My colleague Megan and I were interviewed on our views about small bars, and how we have shifted our drinking culture from glamorous venues that hold 500+ to the new intimate locations that fit no more than 50 that are now popping up all over in Sydney. There is something very alluring and comforting about small bars, as corny as my reference to Cheers sounds, it is a place “where everybody knows your name” – and I assure you, it’s nothing like the relationship with a nightclub bouncer to skip the queue outside. It’s about friendship and interaction between staff and patron, hanging out in a venue that you would treat like your own friend’s home. The small space brings a certain level of respect between diners and drinkers and the atmosphere is generally very casual and inviting.
We are by no means dissing the larger clubs out there, but it is nice to know you can have the same quality (if not better) of cocktails and food without adhering to guest-lists, dress codes, and that huge bouncer who knows your name… for all those nights when we are too tired to be fabulous
Little smitten – small bars winning women over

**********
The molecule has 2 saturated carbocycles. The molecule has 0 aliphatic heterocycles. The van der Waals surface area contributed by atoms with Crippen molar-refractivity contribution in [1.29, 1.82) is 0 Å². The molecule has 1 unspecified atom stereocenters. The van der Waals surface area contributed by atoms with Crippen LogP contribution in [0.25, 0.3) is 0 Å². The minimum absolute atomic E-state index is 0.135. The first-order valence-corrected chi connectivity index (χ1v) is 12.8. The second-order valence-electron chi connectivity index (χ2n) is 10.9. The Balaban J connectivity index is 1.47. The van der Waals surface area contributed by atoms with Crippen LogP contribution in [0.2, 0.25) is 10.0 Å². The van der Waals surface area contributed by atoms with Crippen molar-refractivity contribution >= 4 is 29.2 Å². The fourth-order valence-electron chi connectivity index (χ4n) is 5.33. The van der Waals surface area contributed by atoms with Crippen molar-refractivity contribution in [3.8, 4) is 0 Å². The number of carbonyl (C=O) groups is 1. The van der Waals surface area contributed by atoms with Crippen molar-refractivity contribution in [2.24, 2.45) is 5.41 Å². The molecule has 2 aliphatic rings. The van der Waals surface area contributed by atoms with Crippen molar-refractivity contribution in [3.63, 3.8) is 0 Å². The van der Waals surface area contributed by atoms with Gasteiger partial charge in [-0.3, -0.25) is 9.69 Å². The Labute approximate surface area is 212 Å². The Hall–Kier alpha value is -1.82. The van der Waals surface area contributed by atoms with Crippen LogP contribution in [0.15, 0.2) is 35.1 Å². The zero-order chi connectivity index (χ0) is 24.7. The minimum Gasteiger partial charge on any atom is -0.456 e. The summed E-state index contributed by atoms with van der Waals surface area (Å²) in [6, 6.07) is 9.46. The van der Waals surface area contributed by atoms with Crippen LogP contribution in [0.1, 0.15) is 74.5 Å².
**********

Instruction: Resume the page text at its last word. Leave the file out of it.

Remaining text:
BY RACHEL OLDING
July 9, 2010
Raising jars to small bars … Amanda Ibrahim, 28, and Megan Khoury, 31, enjoy a drink after work at the Grasshopper Bar on Temperance Lane in the Sydney CBD.Photo: Kate Geraghty
Tired of being hassled by drunk men, women are ditching pubs and nightclubs for small bars.
For Megan Khoury, 31, the new small bars feel safer and are more civilised.
”Guys can’t get away with just swaggering up to you and making some bad call,” she said. ”I choose the small, funky, intimate bars to have that personalised experience with the staff, and to feel comfortable.”
Her co-worker Amanda Ibrahim, 28, said the friendly vibe was important: ”Larger places like the Ivy are not as casual and they’re almost a bit sleazy. In the small bar environment, it’s really just about the company you’re with and having nice drinks and food without pretentiousness.”
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